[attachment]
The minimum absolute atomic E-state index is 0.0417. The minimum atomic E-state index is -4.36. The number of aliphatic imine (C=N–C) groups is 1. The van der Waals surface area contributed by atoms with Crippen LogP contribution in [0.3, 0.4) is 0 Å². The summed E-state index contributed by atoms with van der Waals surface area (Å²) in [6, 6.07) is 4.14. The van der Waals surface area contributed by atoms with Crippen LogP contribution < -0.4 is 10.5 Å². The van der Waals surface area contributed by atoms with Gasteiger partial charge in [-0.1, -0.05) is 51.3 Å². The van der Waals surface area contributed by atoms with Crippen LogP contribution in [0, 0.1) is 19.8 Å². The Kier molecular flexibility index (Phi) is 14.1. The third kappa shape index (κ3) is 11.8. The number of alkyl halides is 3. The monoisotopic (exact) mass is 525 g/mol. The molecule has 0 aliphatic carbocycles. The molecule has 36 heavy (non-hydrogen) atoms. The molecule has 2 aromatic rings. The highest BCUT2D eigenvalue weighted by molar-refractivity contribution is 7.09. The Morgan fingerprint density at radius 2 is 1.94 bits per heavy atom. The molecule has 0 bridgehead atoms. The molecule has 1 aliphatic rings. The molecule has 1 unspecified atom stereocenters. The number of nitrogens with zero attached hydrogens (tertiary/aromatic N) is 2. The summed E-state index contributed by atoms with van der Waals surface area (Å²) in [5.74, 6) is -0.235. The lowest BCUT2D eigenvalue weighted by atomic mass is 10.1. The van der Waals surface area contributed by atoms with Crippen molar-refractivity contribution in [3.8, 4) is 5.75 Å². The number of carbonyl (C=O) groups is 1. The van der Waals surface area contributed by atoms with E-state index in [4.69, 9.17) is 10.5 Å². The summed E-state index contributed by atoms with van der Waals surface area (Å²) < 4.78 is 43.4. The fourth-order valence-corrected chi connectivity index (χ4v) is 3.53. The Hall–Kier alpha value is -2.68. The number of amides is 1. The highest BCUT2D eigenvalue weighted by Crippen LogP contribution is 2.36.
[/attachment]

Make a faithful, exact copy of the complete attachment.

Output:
The minimum absolute atomic E-state index is 0.0417. The minimum atomic E-state index is -4.36. The number of aliphatic imine (C=N–C) groups is 1. The van der Waals surface area contributed by atoms with Crippen LogP contribution in [0.3, 0.4) is 0 Å². The summed E-state index contributed by atoms with van der Waals surface area (Å²) in [6, 6.07) is 4.14. The van der Waals surface area contributed by atoms with Crippen LogP contribution < -0.4 is 10.5 Å². The van der Waals surface area contributed by atoms with Gasteiger partial charge in [-0.1, -0.05) is 51.3 Å². The van der Waals surface area contributed by atoms with Crippen LogP contribution in [0, 0.1) is 19.8 Å². The Kier molecular flexibility index (Phi) is 14.1. The third kappa shape index (κ3) is 11.8. The number of alkyl halides is 3. The monoisotopic (exact) mass is 525 g/mol. The molecule has 0 aliphatic carbocycles. The molecule has 36 heavy (non-hydrogen) atoms. The molecule has 2 aromatic rings. The highest BCUT2D eigenvalue weighted by molar-refractivity contribution is 7.09. The Morgan fingerprint density at radius 2 is 1.94 bits per heavy atom. The molecule has 0 bridgehead atoms. The molecule has 1 aliphatic rings. The molecule has 1 unspecified atom stereocenters. The number of nitrogens with zero attached hydrogens (tertiary/aromatic N) is 2. The summed E-state index contributed by atoms with van der Waals surface area (Å²) in [5.74, 6) is -0.235. The lowest BCUT2D eigenvalue weighted by atomic mass is 10.1. The van der Waals surface area contributed by atoms with Crippen molar-refractivity contribution in [3.8, 4) is 5.75 Å². The number of carbonyl (C=O) groups is 1. The van der Waals surface area contributed by atoms with E-state index in [4.69, 9.17) is 10.5 Å². The summed E-state index contributed by atoms with van der Waals surface area (Å²) < 4.78 is 43.4. The fourth-order valence-corrected chi connectivity index (χ4v) is 3.53. The Hall–Kier alpha value is -2.68. The number of amides is 1. The highest BCUT2D eigenvalue weighted by Crippen LogP contribution is 2.36.